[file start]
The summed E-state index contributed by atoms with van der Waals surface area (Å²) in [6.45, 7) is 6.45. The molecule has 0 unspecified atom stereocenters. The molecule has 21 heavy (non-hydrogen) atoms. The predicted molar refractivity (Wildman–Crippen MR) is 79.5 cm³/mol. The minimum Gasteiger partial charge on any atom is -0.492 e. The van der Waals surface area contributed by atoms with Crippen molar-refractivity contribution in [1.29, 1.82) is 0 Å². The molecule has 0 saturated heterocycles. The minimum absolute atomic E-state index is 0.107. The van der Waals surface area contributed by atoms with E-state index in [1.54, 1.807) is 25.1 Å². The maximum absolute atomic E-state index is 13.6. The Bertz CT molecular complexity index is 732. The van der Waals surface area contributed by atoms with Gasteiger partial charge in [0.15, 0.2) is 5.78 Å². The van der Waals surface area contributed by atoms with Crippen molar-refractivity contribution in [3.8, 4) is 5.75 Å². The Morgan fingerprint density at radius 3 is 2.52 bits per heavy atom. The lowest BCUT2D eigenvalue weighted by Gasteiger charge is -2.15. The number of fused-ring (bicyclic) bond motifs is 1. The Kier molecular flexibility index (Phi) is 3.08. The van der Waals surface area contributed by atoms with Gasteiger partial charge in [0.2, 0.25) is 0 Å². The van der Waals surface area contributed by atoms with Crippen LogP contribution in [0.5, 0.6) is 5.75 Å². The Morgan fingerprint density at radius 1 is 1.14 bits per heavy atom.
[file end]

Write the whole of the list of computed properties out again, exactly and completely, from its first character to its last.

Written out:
The summed E-state index contributed by atoms with van der Waals surface area (Å²) in [6.45, 7) is 6.45. The molecule has 0 unspecified atom stereocenters. The molecule has 21 heavy (non-hydrogen) atoms. The predicted molar refractivity (Wildman–Crippen MR) is 79.5 cm³/mol. The minimum Gasteiger partial charge on any atom is -0.492 e. The van der Waals surface area contributed by atoms with Crippen molar-refractivity contribution in [1.29, 1.82) is 0 Å². The molecule has 0 saturated heterocycles. The minimum absolute atomic E-state index is 0.107. The van der Waals surface area contributed by atoms with E-state index in [1.54, 1.807) is 25.1 Å². The maximum absolute atomic E-state index is 13.6. The Bertz CT molecular complexity index is 732. The van der Waals surface area contributed by atoms with Gasteiger partial charge in [0.15, 0.2) is 5.78 Å². The van der Waals surface area contributed by atoms with Crippen molar-refractivity contribution in [3.8, 4) is 5.75 Å². The Morgan fingerprint density at radius 3 is 2.52 bits per heavy atom. The lowest BCUT2D eigenvalue weighted by Gasteiger charge is -2.15. The number of fused-ring (bicyclic) bond motifs is 1. The Kier molecular flexibility index (Phi) is 3.08. The van der Waals surface area contributed by atoms with Gasteiger partial charge in [0.2, 0.25) is 0 Å². The van der Waals surface area contributed by atoms with Crippen LogP contribution in [0.5, 0.6) is 5.75 Å². The Morgan fingerprint density at radius 1 is 1.14 bits per heavy atom.